[] Unless they subscribe to NYT, in which case they quickly discover that
    [] their local papers aren't telling them *anything* beyond the most
    [] rudimentary things, especially in the arena of international news.

    To be fair, the Seattle Times certainly has their left bent (and their
    competitor is currently a business partner), and has never been
    considered to be a centerist source of political info. I mean, c'mon
    now, even as a leftist myself, I can see the article is severely
    slanted.

    That said, the column is interesting.

    ----
    "...there would have been no Holdsworth or
    Hendrix without the genius of Boxcar Willie"
    -- Mark Garvin
    Remove X's from my email address above to reply
    [These opinions are personal views only and only my personal views]
  18. Re: Re: More OT Political Stuff

    On Thu, 14 Aug 2003 15:44:51 -0500, Grant <gpetty@aos.wisc.edu> wrote:

    >Grant wrote:
    >
    >follow-up thought: We already know that something like 60% of Americans
    >think Bush is "doing a good" job with Iraq. I'd be really, really
    >curious to see how that percentage would change if the poll were
    >restricted to people who actually got their news from a comprehensive
    >news source (e.g., a major daily, like LA Times, NYT, Washington Post,
    >Chicago Tribune, etc., or even a foreign news source, like BBC) rather
    >than either their boob tube or their hometown rag.
    >

    "Even" a foreign news source? I've said it before and I'll say it
    again...I subscribe to the NYT and the WSJ and for a long time
    starting about a month for for the war, they looked like mirror
    images.

    I heard about the "Nigerian uranium" months before my neighbors, not
    because I read the Times, but because I travel overseas for work. Much
    of what we're thinking about as "new news" has been common knowledge
    overseas for a year.
  19. 'nuther Bob

    'nuther Bob Guest

    On Fri, 15 Aug 2003 10:31:03 GMT, Mike McKernan
    <mikemck333@optonline.net> wrote:

    >I heard about the "Nigerian uranium" months before my neighbors, not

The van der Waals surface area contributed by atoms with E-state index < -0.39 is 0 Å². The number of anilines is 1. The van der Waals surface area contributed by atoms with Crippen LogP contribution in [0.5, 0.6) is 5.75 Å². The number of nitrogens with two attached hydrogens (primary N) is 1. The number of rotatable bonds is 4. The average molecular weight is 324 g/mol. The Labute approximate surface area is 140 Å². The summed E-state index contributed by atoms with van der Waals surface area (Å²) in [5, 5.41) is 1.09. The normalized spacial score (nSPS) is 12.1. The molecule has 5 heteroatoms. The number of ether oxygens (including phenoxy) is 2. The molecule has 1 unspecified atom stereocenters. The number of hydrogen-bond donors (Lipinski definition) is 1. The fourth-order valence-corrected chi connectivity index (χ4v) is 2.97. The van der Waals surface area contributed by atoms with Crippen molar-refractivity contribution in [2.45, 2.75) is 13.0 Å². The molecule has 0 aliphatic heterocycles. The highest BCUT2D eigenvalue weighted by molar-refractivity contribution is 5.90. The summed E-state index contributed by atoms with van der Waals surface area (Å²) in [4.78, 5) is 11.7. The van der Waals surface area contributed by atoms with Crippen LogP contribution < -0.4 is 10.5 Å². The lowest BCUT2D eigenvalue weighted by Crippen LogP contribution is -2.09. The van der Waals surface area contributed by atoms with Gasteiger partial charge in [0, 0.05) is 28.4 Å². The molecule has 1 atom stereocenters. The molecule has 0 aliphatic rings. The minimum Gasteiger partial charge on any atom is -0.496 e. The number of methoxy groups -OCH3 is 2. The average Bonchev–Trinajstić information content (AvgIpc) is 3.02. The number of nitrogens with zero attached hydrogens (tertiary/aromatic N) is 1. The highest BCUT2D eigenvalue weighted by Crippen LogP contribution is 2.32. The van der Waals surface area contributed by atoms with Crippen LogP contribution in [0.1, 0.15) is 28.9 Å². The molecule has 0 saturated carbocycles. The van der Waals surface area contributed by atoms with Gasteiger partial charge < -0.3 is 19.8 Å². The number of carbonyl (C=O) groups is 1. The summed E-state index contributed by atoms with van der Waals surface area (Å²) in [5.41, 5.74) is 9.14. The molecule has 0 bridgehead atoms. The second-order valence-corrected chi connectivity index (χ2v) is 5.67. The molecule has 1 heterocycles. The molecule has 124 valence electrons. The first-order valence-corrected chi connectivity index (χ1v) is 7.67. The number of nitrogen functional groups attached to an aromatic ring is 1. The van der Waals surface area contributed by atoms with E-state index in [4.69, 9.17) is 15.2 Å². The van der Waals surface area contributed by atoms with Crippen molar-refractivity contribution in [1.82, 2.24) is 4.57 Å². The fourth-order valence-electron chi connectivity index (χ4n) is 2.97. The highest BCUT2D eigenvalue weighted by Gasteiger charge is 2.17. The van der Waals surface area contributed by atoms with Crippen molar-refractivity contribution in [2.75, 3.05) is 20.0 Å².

>because I read the Times, but because I travel overseas for work. Much
    >of what we're thinking about as "new news" has been common knowledge
    >overseas for a year.


    Actually, I read the stories about it being disproved in the Boston
    Globe months and months before it became "news". I'm not saying that
    the Globe was some sort of pioneer, just that the information was
    circulating around long before anybody paid any attention to it.
    That seems to happen a lot... you read about something nefarious
    going on and it takes a year or more sometimes before it becomes
    interesting to the public.

    Bob
  20. "Dan Stanley" wrote:

    >Nah. Most people don't even read a newspaper. They aren't getting anything
    >more than soundbites from whatever shock jock they listen to on the car
    >radio.


    Sheeminy. Whatever Chuck can get out in a complete sentence
    before Imus interrupts him. Chilling.


    >> Most municipalities, unfortunately, don't have the luxury of two
    >> dailies, so people can't even cross-check to see what they're missing.


    The traditional news sources seem to gleefully ignore that a
    lot of people are going straight to the Internet newswires. Generally
    the morning's UPI, AP, AFP, and BBC over the 'net ends up on the 6 PM
    news, or the following morning's paper.


    >As always, BOTH sides can be devious, shifty, crafty, evasive and
    >manipulative. Never forget that.


    Centrist. %-|

    The thing I notice is how little the newsies know about things
    *I* know about. Major fact bungled, mangled or ignored. I thus worry
    about how bad they're screwing up all the other stuff.

    T'aint comforting.